This weekend may be the start of summer for some, but in my town, it’s known as the start of flag season. The local Eagles Club provides a service project whereby members place American flags outside businesses for each patriotic holiday this summer: Memorial Day, Flag Day, Independence Day and Labor Day. The companies pay for the flags, but the Eagles do all the work: setting them up a few days before and taking them down on Monday after the designated event.

Many businesses participate in this project and so the flags become very noticeable. With the benefit of a little breeze as was the case this weekend, Old Glory is even more glorious.

The flag project is a perfect intersection between service and visibility. So often, good deeds are done to individuals or behind-the-scenes in ways that not many can see: a donation, a scholarship or helping someone who has medical issues, but the flags bring a wave of patriotism to many.

This Memorial Day remember those who have paid the ultimate sacrifice for your freedom and pay them tribute by serving in a way that brings joy to another.

leadership dot #2536: sorry day

In Australia, today is National Sorry Day, a holiday established in 1998 to make atonement for the separation of Aboriginal children from their native people. The removals occurred from 1910 to 1970, but the Sorry Day did not occur for nearly 30 years after the practice ended, and the public apology did not come until another decade after that.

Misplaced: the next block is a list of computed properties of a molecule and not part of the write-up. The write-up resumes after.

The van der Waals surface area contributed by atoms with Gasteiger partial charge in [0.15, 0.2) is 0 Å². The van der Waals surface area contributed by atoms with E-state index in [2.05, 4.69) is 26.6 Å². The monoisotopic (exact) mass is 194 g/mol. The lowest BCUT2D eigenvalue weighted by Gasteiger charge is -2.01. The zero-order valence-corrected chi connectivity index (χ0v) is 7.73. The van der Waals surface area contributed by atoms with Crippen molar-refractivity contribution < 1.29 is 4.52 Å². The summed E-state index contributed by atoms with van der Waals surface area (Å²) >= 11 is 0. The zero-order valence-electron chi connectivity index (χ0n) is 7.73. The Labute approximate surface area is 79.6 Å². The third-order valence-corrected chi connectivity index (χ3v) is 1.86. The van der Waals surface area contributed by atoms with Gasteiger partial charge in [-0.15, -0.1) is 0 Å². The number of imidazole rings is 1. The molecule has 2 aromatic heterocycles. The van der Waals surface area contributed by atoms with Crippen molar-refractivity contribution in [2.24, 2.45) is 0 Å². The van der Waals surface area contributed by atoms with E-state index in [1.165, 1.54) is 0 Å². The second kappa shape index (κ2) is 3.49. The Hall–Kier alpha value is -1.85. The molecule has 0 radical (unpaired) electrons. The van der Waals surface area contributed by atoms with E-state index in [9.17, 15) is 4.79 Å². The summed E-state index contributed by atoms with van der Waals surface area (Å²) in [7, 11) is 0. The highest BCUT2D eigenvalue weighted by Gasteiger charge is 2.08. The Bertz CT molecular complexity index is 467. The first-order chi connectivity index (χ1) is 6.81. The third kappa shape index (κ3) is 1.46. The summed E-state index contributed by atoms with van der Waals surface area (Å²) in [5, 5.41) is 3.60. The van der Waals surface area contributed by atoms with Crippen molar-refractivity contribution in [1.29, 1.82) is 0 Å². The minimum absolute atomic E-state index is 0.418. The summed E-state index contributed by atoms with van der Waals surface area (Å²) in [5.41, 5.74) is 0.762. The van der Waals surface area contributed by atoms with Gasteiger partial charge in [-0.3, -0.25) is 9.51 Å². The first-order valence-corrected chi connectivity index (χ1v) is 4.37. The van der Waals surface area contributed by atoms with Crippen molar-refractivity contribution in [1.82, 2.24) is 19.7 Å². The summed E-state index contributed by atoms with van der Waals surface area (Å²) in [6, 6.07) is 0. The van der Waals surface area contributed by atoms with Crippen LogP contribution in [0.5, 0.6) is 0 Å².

Saying “I’m sorry” and admitting mistakes is hard for a country to do and it’s also challenging for an individual. It gets even harder when so much time has passed and relationships have been severed.

But take a lesson from Australia and do the right things by making amends. Who needs to hear “I’m sorry” from you today? Do the right thing and be the first one to extend your hand in reconciliation.

 

leadership dot #2504: expert power

One of the key things for new hires to learn is who has power beyond those with the official titles. In my Organizational Behavior class students study French and Raven’s five sources of power: Legitimate (positional), Reward, Coercive, Expert and Referent (charisma). They easily grasp four types, but they struggle with providing examples of expert power – unless, of course, they have professional work experience. Then it is easy to identify who has expert power and many times it’s the administrative assistant!

Expert power comes from the individual’s knowledge or skill, irrespective of their position, that is valuable to others. At times, a person may gain expert power from credentials or experience, but often the organizational experts are those in the support positions that are truly the experts on how the operation runs. Experts may play a role as basic as being the “go-to” person for unjamming the copy machine or possess information as nuanced as knowing how to snag five minutes with the boss. Expert power comes from being the one that others turn to when they get stuck or the one who is the person who can navigate the system like no other. Expert power can also be information power – the one who understands the pieces of the whole and knows what is really happening, not just what is supposed to occur.